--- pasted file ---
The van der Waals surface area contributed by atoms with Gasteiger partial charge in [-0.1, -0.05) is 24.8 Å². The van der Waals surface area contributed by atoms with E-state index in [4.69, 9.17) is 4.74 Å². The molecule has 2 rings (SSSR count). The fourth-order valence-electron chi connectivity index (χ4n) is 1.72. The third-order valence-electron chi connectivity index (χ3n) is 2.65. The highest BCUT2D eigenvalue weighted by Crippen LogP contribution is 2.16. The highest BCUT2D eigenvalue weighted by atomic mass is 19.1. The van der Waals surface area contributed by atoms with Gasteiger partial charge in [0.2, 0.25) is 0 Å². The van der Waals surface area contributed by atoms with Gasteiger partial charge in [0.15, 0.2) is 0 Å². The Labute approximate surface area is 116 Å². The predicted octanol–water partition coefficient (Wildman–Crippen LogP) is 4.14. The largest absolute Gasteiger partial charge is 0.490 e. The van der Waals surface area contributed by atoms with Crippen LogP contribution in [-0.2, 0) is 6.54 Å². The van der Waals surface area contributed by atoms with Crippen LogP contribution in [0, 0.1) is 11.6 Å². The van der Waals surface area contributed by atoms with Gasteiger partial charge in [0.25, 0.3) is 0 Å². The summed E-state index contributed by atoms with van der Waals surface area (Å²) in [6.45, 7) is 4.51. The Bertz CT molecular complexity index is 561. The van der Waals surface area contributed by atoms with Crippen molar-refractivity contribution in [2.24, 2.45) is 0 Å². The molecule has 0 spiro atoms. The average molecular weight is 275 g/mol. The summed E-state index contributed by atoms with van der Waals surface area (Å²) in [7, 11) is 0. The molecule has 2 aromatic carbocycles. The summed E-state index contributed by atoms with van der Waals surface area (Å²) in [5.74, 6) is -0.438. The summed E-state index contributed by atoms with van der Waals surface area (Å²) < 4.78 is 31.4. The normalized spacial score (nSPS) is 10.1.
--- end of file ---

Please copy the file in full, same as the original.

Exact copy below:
The van der Waals surface area contributed by atoms with Gasteiger partial charge in [-0.1, -0.05) is 24.8 Å². The van der Waals surface area contributed by atoms with E-state index in [4.69, 9.17) is 4.74 Å². The molecule has 2 rings (SSSR count). The fourth-order valence-electron chi connectivity index (χ4n) is 1.72. The third-order valence-electron chi connectivity index (χ3n) is 2.65. The highest BCUT2D eigenvalue weighted by Crippen LogP contribution is 2.16. The highest BCUT2D eigenvalue weighted by atomic mass is 19.1. The van der Waals surface area contributed by atoms with Gasteiger partial charge in [0.2, 0.25) is 0 Å². The van der Waals surface area contributed by atoms with Gasteiger partial charge in [0.15, 0.2) is 0 Å². The Labute approximate surface area is 116 Å². The predicted octanol–water partition coefficient (Wildman–Crippen LogP) is 4.14. The largest absolute Gasteiger partial charge is 0.490 e. The van der Waals surface area contributed by atoms with Crippen LogP contribution in [-0.2, 0) is 6.54 Å². The van der Waals surface area contributed by atoms with Crippen LogP contribution in [0, 0.1) is 11.6 Å². The van der Waals surface area contributed by atoms with Gasteiger partial charge in [0.25, 0.3) is 0 Å². The summed E-state index contributed by atoms with van der Waals surface area (Å²) in [6.45, 7) is 4.51. The Bertz CT molecular complexity index is 561. The van der Waals surface area contributed by atoms with Crippen molar-refractivity contribution in [2.24, 2.45) is 0 Å². The molecule has 0 spiro atoms. The average molecular weight is 275 g/mol. The summed E-state index contributed by atoms with van der Waals surface area (Å²) in [7, 11) is 0. The molecule has 2 aromatic carbocycles. The summed E-state index contributed by atoms with van der Waals surface area (Å²) in [5.74, 6) is -0.438. The summed E-state index contributed by atoms with van der Waals surface area (Å²) < 4.78 is 31.4. The normalized spacial score (nSPS) is 10.1.